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Eric Buatois, BGV general partner shares his perspective on the hyper scale data center disruption. The hyper scale data center market comprises companies such as Facebook, Google, Amazon, Alibaba, Tencent as well as large CDN service providers and represents 50% of the global server market. These firms aspire to influence a larger portion of the value chain not only in servers but also in storage and networking. Large cloud service providers (Amazon, Microsoft Azure, Google) are developing their own hardware and software solutions and will represent purchase volumes of greater than 50% of the worldwide storage capacity over the next few years. Each of these firms are buying more than 1 million servers per year and are expected to continue this rapid rate of consumption. The requirements for servers, storage and networking for such customers are very different than that of the mainstream enterprise market. These customers require low cost, low power consumption, maximum storage capacity with minimum floor space, support of specific file systems associated with Big Data and highly efficient networking switches. Such customers are moving rapidly to SSD for their offline processing – basically Big Data reporting and analytic workload.  For example E-bay has recently decided to purchase only SSD storage migrating away from hard disk based storage. The computing industry is facing a silent revolution both at the technology and business model level. Business model: The hyper scale customers are sourcing their core semiconductors directly from large vendor such as Intel, Flash vendors, and network processing vendors. These servers are then assembled by large ODM’s in Asia based on high density, low power specification. Given the magnitude of the CAPEX investment needed to put in place enough compute power, the direct sourcing of semiconductor provides very large savings to these firms. Large systems vendors like HP, now Lenovo (following the IBM acquisition), Dell on the server side, Netapps, HP, IBM, EMC on the storage system side and Cisco on the networking side are faced with a big dilemma: either ignore 50% of the market or accept to significantly lower their margins for this segment of the market. The traditional business model built for the enterprise of large system vendors that has been in place in since the mid 1990’s is being fundamentally challenged. The traditional business model consists of the sourcing of components such as Intel processors, network processors (Cavium or Broadcom), hard disk and flash storage subsystems (Seagate or Western Digital) and then integrating it with their proprietary software. These vendors then charge prices with high gross margins to sell this integrated product. But this business model is now being unbundled. Large semiconductor companies are rushing to supply directly to Amazon or Google, large Asian ODM’s have developed healthy white box businesses. The question arises – Will this be a repeat of the PC business model where Microsoft and Intel control all the industry profitability or another iteration of the smartphone business model where Apple, Samsung, Qualcomm control the industry profitability? A new computing paradigm A new computing paradigm optimized for cloud and very high workload is emerging. Dedicated dense servers such as the HP moonshot server are the new norm. The storage capacity is tied more and more directly to the servers for either caching or analytical workload. The purchasing power of these hyper scale data centers makes the price of flash storage low enough to replace hard disk based storage. The dramatic I/O bandwidth of flash storage array is a must for efficient big data processing. The very large number of ports to be connected demands a new low cost switching architecture. The storage software stack and associated file system requirements is also fundamentally different from the one used by the enterprise. Cost and scalability more than reliability will be the design driver given the massive scale out requirements. Big data and Hadoop initially created by Google for their internal need is now a norm adopted by the whole industry. It is only the beginning where new compute inventions developed by hyper scale data centers will form the foundation of the new cloud-computing paradigm. The established system vendors HP, Lenovo-IBM, Dell, EMC, Cisco are too slow to embrace this new computing paradigm as they are held hostage by the hefty growth margins of the business model designed for the enterprise market.. But the hyper scale data market is too large to ignore, especially as white box vendors, storage subsystem vendors and semiconductor vendors pursue aggressive penetration strategies for this new market. The level of software innovation is massive at all levels of the stack – spanning storage, networking and database. Some companies such as Google, Facebook, and Amazon are dedicating large software engineering resources to address these needs from the ground up. But will such an approach be sustainable? Hyper scale data center customers are eager to find companies who understand their needs and design the right product for hyper scalability and low cost. We believe that the disruption in the hyper scale data center creates a very good opportunity for building new technology companies – ones that are purpose built from both a technology and a business model perspective to meet the needs of this market. The deep intellectual property created by innovative startups can be shared with the top 20 hyper scale companies and can provide the foundations of the future cloud enterprise software optimized for such applications.  This is an ideal opportunity for venture capitalists to leverage the Silicon Valley talent to design new architectures crossing the computing, storage, and networking silos. We believe that start ups will have a natural advantage given their ability to mix effectively the expertise of different domains to create the new computing paradigm for the hyper scale data centers.
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Marc Willebeek-Lemair, CEO and Founder of Click Security shares his perspective on Real Time Network Security Analytics A hundred years ago, when someone had a fever, broke an arm, was delivering a baby, or contracted some rare disease, you called the town doctor. The doctor would come to your house and look you up and down and typically prescribe two aspirin and tell you to call him in the morning!  The doctor served the entire community and had to have an answer for every type of ailment.  Today, we have medical specialists for just about every conceivable malady. The industry is far too specialized to ever believe a single type of doctor will be effective.  Well, the challenge most enterprise IT security teams face today is a lot like the town doctor 100 years ago!  Often the security team (2 or 3 staff at best) needs to know about every type of security threat against every type of server, client, application, protocol, cloud service, you name it.  Furthermore, the list of targets is hyper-dynamic, no longer able to be dictated by IT, yet being preyed upon by a growing, well-armed, well-funded, highly motivated army of adversaries.  Most security teams just don’t stand a chance. So now what?  Enter the era of Real-time Network Security Analytics. This technology enables security teams to get ahead of the bad guys and take back control of their networks.  Unlike the medical profession, security organizations are just not able to increase their headcount by an order of magnitude or two.  By capturing human expertise in the form of analytics (virtual expertise), individual security teams gain a force multiplier to address the ever-evolving, complex threat landscape. Ultimately, given the right data and the right insight into what questions to ask or nuances to look for (analytics), a faster and more accurate diagnosis and treatment is possible. This, however, poses several challenges:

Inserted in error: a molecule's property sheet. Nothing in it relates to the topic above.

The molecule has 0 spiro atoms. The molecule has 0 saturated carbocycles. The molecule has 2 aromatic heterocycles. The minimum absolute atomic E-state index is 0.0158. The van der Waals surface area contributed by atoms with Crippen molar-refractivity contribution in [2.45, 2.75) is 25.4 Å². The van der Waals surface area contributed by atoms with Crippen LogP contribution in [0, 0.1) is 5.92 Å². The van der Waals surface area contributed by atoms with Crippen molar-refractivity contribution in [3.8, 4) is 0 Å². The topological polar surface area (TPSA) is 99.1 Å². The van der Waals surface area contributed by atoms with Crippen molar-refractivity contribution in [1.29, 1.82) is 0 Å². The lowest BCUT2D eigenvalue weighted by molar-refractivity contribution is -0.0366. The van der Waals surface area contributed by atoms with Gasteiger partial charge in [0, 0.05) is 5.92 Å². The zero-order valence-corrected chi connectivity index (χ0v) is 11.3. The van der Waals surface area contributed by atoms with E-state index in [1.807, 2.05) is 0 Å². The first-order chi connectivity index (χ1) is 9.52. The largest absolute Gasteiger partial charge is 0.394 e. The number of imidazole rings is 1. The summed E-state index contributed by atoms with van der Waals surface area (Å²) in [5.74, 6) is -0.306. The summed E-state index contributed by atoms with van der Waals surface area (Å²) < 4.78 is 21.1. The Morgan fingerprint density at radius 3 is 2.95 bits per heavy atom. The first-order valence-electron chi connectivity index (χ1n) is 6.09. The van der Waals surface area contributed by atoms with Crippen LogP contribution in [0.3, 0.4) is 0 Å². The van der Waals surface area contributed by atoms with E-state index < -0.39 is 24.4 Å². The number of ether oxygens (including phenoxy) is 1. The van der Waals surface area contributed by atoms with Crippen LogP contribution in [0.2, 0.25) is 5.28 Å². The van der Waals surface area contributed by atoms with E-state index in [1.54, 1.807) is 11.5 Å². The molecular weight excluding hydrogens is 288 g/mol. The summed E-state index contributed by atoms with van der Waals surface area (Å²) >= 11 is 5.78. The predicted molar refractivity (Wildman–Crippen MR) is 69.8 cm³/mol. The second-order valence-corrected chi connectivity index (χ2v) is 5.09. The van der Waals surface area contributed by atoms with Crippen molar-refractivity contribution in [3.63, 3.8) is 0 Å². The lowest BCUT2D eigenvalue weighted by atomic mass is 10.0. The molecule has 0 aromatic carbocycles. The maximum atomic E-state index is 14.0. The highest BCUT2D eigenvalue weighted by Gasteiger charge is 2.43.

1. Big Data: we need the right data and it needs to be clean and timely
  2. Big Analytics: we need the right analytics and lots of them running continuously
  3. Visualization: we need fast and intuitive interfaces for human analysts
Let’s explore each of these challenges: Big Data –The data can be voluminous, but rather than attempt to capture all possible forms of data, it makes more sense to select the data most useful to the analytics.  The right combination of log sources, network data, file data and endpoint data along with external threat intelligence is key. Big Analytics – Ultimately analytics can automate much of what the human analyst performs manually – leveraging broad expertise packaged into software. Analytics can be used to separate the signal from the noise – by converting many independent low-fidelity events into a high-fidelity, actor-based alert.  Analytics can also automate the contextualization around an actor – further coloring its severity and accelerating the time to understand what is happening and formulate an appropriate response. Running many different analytics simultaneously in real time against a steady flow of data, however, is a challenge, requiring the right type of stream processing engine. Visualization –100% automation without human intervention is unfortunately not feasible against most modern threats.  Often, final diagnosis of a high fidelity alert requires a human analyst.  For this human interactive stage, analytics that pre-process context and provide intuitive visualization capabilities can greatly accelerate the security analyst’s ability to respond. Big Data and Security Analytics – particularly Real-time Network Security Analytics – are powerful levers that can enable IT security “Town Doctors” to combat the increasingly-challenging cyber threat landscape. Think of them as antibiotics and MRIs.  They enable you to see what is important, distilled out of the mass of data; be more efficient and effective in analysis and response; and to automate your analyses so that you do not have to do the same thing over and over again.